FCC wants to crack down on robocalls
NEW YORK — It’s estimated that by early next year, nearly 50 percent of all the calls you get on your cellphone will be robocalls. More than five billion robocalls were made last month alone. Now, the FCC is demanding telecommunications companies lay out their plans to meet new standards, so that calls can be identified and stopped.
T-Mobile’s programs to stop robocalls begin in a lab packed with computer servers.
“This is where we test everything that we put into our network.”
From that noisy room came T-Mobile’s Scam ID program. It alerts customers to problem calls they won’t want to pick up.
Company vice president Grant Castle believes T-Mobile is ahead of its competitors and the robocallers.
“Every time we make an improvement the scammers make a change so it’s an arms race to see who can trick who.”
Customers can use the Scam ID feature to screen unfamiliar calls, or block them completely. The company said they are also launching a new app called Name ID that will allow users to choose the type of call they want to block; everything from nuisance calls, to political and charity calls.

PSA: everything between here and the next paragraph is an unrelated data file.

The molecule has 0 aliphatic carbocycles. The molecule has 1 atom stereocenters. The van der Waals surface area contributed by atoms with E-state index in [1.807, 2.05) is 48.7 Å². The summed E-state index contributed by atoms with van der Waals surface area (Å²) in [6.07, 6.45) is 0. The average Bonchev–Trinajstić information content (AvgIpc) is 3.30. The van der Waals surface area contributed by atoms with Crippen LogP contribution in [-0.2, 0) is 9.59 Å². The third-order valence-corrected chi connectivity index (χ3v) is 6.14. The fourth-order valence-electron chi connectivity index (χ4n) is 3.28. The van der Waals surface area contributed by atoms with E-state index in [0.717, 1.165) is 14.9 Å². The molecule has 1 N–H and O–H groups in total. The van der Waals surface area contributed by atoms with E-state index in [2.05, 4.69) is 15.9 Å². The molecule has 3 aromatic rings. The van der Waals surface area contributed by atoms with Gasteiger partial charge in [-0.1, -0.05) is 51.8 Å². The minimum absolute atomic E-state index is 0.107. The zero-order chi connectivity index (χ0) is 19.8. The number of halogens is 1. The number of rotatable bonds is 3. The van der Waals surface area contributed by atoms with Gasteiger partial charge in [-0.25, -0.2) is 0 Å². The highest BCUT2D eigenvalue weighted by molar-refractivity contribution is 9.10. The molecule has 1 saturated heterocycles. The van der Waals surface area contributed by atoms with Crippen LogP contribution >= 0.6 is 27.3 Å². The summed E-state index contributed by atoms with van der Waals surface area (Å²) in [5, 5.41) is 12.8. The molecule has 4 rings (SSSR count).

But the FCC is also pushing companies to meet new standards known by the acronym “Shaken/Stir”. They would allow carriers to verify calls with a digital fingerprint, to show that the person making the call and the person receiving the call are who they say they are and not a scammer trying to “spoof” or imitate a phone number.
T-Mobile said it’s ready and other major carriers said they’re working on it. But others apparently are not: in letters, the FCC asked them why not and gave all 14 companies until Monday to detail their plans to the agency.
But in order for that plan to work, all carriers have to get on board.
CBS News reached out to all 14 phone carriers that received a letter from the FCC. The majority responded and said they will tell the FCC Monday that they are preparing to adopt the new call authentication system in 2019.
Whether the carriers will all be able to deploy the system in 2019 remains to be seen.